Clark's conduct at the scene, although unusual, did not give rise to any reasonable inference that he was directly implicated in Thomas' death. There is no evidence that Clark had any contact with the victim, nor with Boardley except to hand him a pack of cigarettes prior to the shooting. It is undisputed that there was only one shot and one assailant. Boardley's sole defense was that he was not at the scene. The evidence to the contrary including the direct eye witness testimony of Williams, who was standing a few feet away from the confrontation, was overwhelming. That testimony together with Boardley's statements shortly after the killing that he had shot a man in an argument rendered the State's case extremely strong. In light of the strength of the State's case, we are convinced beyond a reasonable doubt that any error which precluded a comparison of the blood on Clark's fingernail with that of the victim was harmless and did not affect the verdict.[4]Michael v. State, Del.Supr., 529 A.2d 752, 761 (1987).

Additionally, we note that the evidence of Clark's refusal to provide a blood sample as well as his initial refusal to testify were presented to the jury to impeach his testimony and to suggest to the jury that Clark was implicated in the killing. The jury was instructed that because Clark had been granted immunity his testimony should be received with great caution. Boardley's basic defense at trial was that the State had not properly investigated the crime and that the real culprit was Clark whose conduct in refusing to provide a blood sample and securing of immunity suggest that he, *156 not Boardley, killed Williams. Boardley was afforded a full opportunity to present that defense, notwithstanding the absence of a blood test that might have implicated Clark. Id. The jury simply chose to reject that argument in the face of the overwhelming evidence presented by the State. We perceive of no basis to disturb that verdict.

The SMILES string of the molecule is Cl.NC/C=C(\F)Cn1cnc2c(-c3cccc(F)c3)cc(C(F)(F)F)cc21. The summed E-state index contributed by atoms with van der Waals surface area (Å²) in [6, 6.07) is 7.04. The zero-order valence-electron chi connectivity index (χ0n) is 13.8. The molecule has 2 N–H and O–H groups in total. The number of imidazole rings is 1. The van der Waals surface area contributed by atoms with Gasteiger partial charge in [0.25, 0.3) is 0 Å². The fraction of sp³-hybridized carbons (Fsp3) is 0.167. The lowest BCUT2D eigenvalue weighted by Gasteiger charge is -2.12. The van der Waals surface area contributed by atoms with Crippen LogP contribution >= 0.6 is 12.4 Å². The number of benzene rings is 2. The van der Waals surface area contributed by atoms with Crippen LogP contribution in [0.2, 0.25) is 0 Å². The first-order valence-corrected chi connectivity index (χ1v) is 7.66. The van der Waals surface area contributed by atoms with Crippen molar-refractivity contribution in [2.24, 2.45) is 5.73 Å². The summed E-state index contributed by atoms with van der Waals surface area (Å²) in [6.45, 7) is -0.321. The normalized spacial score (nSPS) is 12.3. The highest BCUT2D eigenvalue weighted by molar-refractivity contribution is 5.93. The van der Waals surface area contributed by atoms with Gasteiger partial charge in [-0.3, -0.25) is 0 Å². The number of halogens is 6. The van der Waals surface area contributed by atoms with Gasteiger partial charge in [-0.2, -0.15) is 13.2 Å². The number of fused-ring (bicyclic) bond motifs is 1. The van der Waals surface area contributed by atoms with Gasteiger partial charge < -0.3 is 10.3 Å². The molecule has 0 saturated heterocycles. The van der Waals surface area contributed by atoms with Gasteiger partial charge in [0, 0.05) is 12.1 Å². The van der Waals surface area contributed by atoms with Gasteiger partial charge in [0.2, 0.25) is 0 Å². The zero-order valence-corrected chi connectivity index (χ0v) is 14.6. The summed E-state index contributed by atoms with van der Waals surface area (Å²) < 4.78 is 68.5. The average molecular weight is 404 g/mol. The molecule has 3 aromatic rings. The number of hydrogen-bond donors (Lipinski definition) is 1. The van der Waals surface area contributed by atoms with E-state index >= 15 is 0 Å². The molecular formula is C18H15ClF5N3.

The judgment of the Superior Court is AFFIRMED.

NOTES

[1] Before Boardley's arrest, the police secured a search warrant for the home of Boardley's mother for a gun and his clothing, including the hat and a black jacket. Although these items were not located at the home of Boardley's mother, a black leather jacket was later produced by Boardley's girlfriend. On appeal, Boardley does not allege error in admission of the leather jacket.

[2] The compulsory extraction of blood from any individual, whether a suspect or a witness, is subject to the further requirement that any compulsion required to extract blood not implicate due process concerns. Schmerber v. California, 384 U.S. 757, 86 S. Ct. 1826, 16 L. Ed. 2d 908 (1966); Brank v. State, Del.Supr., 528 A.2d 1185, 1190 (1987).

[3] Following oral argument, this Court inquired of the State whether, at that time, a blood test could be conducted if this case were remanded to the Superior Court for the purpose of requiring Clark to supply a sample of his blood for testing. The State has advised the Court that the victim's blood sample was "routinely destroyed" by the Medical Examiner's Office and thus is no longer available for comparison with any new sample of Clark's blood.

[4] We note that even if Clark had provided a sample of his blood, it would have been of limited relevance. At trial, the State presented the testimony of an FBI serologist who stated that the analysis envisioned by the FBI could only have determined whether two particular samples were of the same genetic "group," not whether they came from the same person. Thus, the best evidence Boardley could have hoped to obtain from the sample was that the blood under Clark's fingernails was of the same genetic group as the victim's, but not necessarily that it was the victim's.